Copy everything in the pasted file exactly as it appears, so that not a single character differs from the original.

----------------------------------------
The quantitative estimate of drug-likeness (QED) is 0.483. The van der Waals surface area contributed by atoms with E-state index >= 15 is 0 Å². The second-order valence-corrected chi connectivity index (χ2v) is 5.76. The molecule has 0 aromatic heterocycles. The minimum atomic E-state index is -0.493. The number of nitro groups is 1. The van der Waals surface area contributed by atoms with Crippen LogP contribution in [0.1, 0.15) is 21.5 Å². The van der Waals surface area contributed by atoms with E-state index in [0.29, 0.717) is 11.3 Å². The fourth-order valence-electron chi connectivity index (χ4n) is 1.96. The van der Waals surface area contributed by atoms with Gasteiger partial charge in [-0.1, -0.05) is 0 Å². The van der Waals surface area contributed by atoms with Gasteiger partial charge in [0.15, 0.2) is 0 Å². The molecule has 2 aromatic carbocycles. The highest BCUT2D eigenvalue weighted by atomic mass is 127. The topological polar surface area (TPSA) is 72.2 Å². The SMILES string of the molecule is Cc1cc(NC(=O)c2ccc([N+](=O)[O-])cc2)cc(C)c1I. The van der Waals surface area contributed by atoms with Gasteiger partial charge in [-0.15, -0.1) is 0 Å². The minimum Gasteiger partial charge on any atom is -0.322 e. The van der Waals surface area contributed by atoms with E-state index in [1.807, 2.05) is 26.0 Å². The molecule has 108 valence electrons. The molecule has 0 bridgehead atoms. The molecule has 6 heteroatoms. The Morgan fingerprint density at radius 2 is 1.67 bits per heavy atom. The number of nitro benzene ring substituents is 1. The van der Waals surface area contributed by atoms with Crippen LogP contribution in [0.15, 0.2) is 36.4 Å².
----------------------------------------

The quantitative estimate of drug-likeness (QED) is 0.483. The van der Waals surface area contributed by atoms with E-state index >= 15 is 0 Å². The second-order valence-corrected chi connectivity index (χ2v) is 5.76. The molecule has 0 aromatic heterocycles. The minimum atomic E-state index is -0.493. The number of nitro groups is 1. The van der Waals surface area contributed by atoms with Crippen LogP contribution in [0.1, 0.15) is 21.5 Å². The van der Waals surface area contributed by atoms with E-state index in [0.29, 0.717) is 11.3 Å². The fourth-order valence-electron chi connectivity index (χ4n) is 1.96. The van der Waals surface area contributed by atoms with Gasteiger partial charge in [-0.1, -0.05) is 0 Å². The van der Waals surface area contributed by atoms with Gasteiger partial charge in [0.15, 0.2) is 0 Å². The molecule has 2 aromatic carbocycles. The highest BCUT2D eigenvalue weighted by atomic mass is 127. The topological polar surface area (TPSA) is 72.2 Å². The SMILES string of the molecule is Cc1cc(NC(=O)c2ccc([N+](=O)[O-])cc2)cc(C)c1I. The van der Waals surface area contributed by atoms with Gasteiger partial charge in [-0.15, -0.1) is 0 Å². The minimum Gasteiger partial charge on any atom is -0.322 e. The van der Waals surface area contributed by atoms with E-state index in [1.807, 2.05) is 26.0 Å². The molecule has 108 valence electrons. The molecule has 0 bridgehead atoms. The molecule has 6 heteroatoms. The Morgan fingerprint density at radius 2 is 1.67 bits per heavy atom. The number of nitro benzene ring substituents is 1. The van der Waals surface area contributed by atoms with Crippen LogP contribution in [0.15, 0.2) is 36.4 Å².